Tag Archives: Libby Hathorn

Remembrance of things past by Libby Hathorn

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Maroubra Cycle

 

Remembrance of things past

 

Left the old car spangled with raindrops,

stationary, marbilized with dust

and vapours on the wet dark tar,

and walking through the mist

of day long rain thought of her,

the dead friend. A flash to the past.

Vivid, shocking.

Her face.

And then to a time she did not share.

To the flat concrete road of a suburb

she did not know. The place

of my childhood rising up again.

 

The sameness, brick neat rows

red tiled, brown walled houses

with their dreary oblong gardens,

soil too sandy for much variety.

Two dark pencil pines like

a child’s drawing, placed either side,

straggly fuschias bravely flowering,

dumpy pomegranates, the wonder fruits

split for touching but not for eating.

and a line of heavy lemon dahlias

crazed on their leaning stakes.

Fat hydrangea escaping corners

with their stolid pom-poms pale blue.

(My mother loved them, showed us how

you singed their stems to blackness

to make the flowers last and last

in the squat, cut-glass vase she favoured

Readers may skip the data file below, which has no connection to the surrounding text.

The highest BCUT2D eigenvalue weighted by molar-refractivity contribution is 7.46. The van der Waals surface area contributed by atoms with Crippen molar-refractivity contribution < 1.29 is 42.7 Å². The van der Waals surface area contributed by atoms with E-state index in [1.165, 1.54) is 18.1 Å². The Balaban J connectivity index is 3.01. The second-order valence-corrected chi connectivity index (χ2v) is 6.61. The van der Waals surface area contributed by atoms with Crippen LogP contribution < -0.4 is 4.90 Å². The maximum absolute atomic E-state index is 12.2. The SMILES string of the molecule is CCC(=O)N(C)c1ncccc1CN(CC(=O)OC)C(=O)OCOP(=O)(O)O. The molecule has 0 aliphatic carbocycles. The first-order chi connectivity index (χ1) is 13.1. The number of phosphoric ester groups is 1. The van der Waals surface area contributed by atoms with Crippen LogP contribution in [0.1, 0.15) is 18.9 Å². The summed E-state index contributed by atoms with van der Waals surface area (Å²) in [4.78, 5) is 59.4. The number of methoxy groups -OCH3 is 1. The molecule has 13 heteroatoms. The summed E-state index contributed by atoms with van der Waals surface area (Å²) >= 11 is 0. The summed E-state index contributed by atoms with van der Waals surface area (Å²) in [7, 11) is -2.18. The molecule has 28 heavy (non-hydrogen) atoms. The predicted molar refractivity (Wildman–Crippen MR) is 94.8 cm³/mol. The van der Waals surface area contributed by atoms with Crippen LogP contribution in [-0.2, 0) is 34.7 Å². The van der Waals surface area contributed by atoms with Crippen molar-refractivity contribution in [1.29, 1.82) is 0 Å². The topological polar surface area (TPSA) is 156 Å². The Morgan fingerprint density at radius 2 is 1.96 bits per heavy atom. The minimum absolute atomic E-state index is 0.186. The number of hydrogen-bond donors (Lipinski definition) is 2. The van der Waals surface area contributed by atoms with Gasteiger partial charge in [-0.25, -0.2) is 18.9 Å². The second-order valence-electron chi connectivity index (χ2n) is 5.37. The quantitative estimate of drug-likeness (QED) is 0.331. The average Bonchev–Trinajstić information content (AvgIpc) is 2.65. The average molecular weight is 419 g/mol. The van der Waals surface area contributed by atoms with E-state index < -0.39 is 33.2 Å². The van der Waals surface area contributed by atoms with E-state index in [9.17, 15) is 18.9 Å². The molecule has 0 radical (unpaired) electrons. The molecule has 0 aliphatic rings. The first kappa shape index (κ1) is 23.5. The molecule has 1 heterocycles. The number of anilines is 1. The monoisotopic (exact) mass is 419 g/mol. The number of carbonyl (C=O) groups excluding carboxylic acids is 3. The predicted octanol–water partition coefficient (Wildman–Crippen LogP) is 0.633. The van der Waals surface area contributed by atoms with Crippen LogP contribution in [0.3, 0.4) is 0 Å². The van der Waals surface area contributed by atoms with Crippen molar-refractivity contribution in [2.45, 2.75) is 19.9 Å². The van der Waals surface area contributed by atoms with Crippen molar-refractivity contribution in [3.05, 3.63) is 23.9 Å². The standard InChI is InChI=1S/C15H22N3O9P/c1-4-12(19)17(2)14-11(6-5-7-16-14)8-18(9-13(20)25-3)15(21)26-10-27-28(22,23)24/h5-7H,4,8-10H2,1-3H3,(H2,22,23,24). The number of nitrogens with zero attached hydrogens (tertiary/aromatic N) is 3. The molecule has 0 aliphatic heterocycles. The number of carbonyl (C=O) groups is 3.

before the coming, to Maroubra,

of the new Venetian glass.)

The bulging rosemary bush,

centrally placed, of cool green,

with its surprising silvery underside

and rosemary sharp smell.

(For remembrance, they told us at school,

you wear a sprig, for remembrance,

for a war we did not remember,

for remembrance of things past.)

 

The squat, brick front fences

that we lay on to take the trapped

late afternoon warmth of a dying sun

inhaling the sweet, faint, reassuring smell,

constant by the gasbox in those tiny gardens

of the past. Or that we sat on

in a noisy companionable row

legs swinging, watching others play

on grass verges between untidy oleanders.

(If you sucked the thin bitter leaves

of an oleander bush, you’d be killed

stone dead we believed, plucking at

the lethal leaves, tempting one another).

But death seemed so remote an act

for all of us who played so hard

among the poisonous oleanders.

 

In the flash of her eyes,

My past.

Her presence.

Then the lack of her presence.

Her face.

Memory locks into memory.

Her face.

The rain.

Her face.

Her face, an affirmation

Of my past.

 

Source: Heard Singing – the cycle of poems “Maroubra Cycle” by Libby Hathorn.  Out of India Press, 1998

Beyond the Breakers by Libby Hathorn

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Maroubra Cycle

 

Beyond the Breakers

A Sea Song for John

 

Ïn his arms lying in softest water,

the crowning sky the arc of paler blue

allowing all the sun there is,

in his arms, her arms entwined,

feet pointing down,

all the fishes in the world

all the caves and corals